ُEgypt : Facts about " Amenhotep I - Thutmose I " from New Kingdom in ancient Egypt

Amenhotep I

Ahmose’s son and successor, Amenhotep I (ruled c. 1514–1493 BCE), pushed the Egyptian frontier southward to the Third Cataract, near the capital of the Karmah (Kerma) state, while also gathering tribute from his Asiatic possessions and perhaps campaigning in Syria. The emerging kingdom of Mitanni in northern Syria, which is first mentioned on a stela of one of Amenhotep’s soldiers and was also known by The name of Nahrin may have threatened Egypt’s conquests to the north.

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  The New Kingdom was a time of increased devotion to the state god Amon-Re, whose cult largely benefited as Egypt was enriched by the spoils of war. Riches were turned over to the god’s treasuries, and as a sign of filial piety, the king had sacred monuments constructed at Thebes. Under Amenhotep I the pyramidal form of the royal tomb was abandoned in favor of a rock-cut tomb, and, except for Akhenaton, all subsequent New Kingdom rulers were buried in concealed tombs in the famous Valley of the Kings in western Thebes. Separated from the tombs, royal mortuary temples were erected at the edge of the desert. Perhaps because of this innovation, Amenhotep I later became the patron deity of the workmen who excavated and decorated the royal tombs. The location of his own tomb is unknown.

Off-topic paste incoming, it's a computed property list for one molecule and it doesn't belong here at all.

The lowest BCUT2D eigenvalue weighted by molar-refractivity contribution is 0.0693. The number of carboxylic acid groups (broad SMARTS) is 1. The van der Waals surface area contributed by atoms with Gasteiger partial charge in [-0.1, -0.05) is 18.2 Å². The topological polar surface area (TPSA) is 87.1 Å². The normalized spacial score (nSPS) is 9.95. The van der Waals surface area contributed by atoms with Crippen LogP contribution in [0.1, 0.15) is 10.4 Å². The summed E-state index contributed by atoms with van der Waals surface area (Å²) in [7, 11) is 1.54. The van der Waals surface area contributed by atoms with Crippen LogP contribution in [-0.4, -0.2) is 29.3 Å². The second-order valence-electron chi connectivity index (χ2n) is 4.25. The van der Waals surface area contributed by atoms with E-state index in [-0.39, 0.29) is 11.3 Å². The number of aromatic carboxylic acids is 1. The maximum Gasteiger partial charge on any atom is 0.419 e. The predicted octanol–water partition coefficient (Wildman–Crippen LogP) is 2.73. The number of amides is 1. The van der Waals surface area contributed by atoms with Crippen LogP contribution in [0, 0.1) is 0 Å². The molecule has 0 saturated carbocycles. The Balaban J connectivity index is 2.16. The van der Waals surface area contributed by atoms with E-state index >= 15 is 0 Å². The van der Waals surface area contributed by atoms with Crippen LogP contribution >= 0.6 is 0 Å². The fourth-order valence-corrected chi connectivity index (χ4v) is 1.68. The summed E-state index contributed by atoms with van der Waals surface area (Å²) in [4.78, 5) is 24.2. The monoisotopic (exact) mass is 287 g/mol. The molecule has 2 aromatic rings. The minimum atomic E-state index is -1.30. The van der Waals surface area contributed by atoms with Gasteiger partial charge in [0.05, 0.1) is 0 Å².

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Thutmose I

Lacking a surviving heir, Amenhotep I was succeeded by one of his generals, Thutmose I (ruled 1493–c. 1482 BCE), who married his own full sister Ahmose. In the south, Thutmose destroyed the Karmah state. He inscribed a rock as a boundary marker, later confirmed by Thutmose III, near Kanisa-Kurgus, north of the Fifth Cataract. He then executed a brilliant campaign into Syria and across the Euphrates River, where he erected a victory stela near Carchemish.
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Thus, in the reign of Thutmose I, Egyptian conquests in the Middle East and Africa reached their greatest extent, but they may not yet have been firmly held. His little-known successor, Thutmose II (c. 1482–79 BCE), apparently continued his policies.
 

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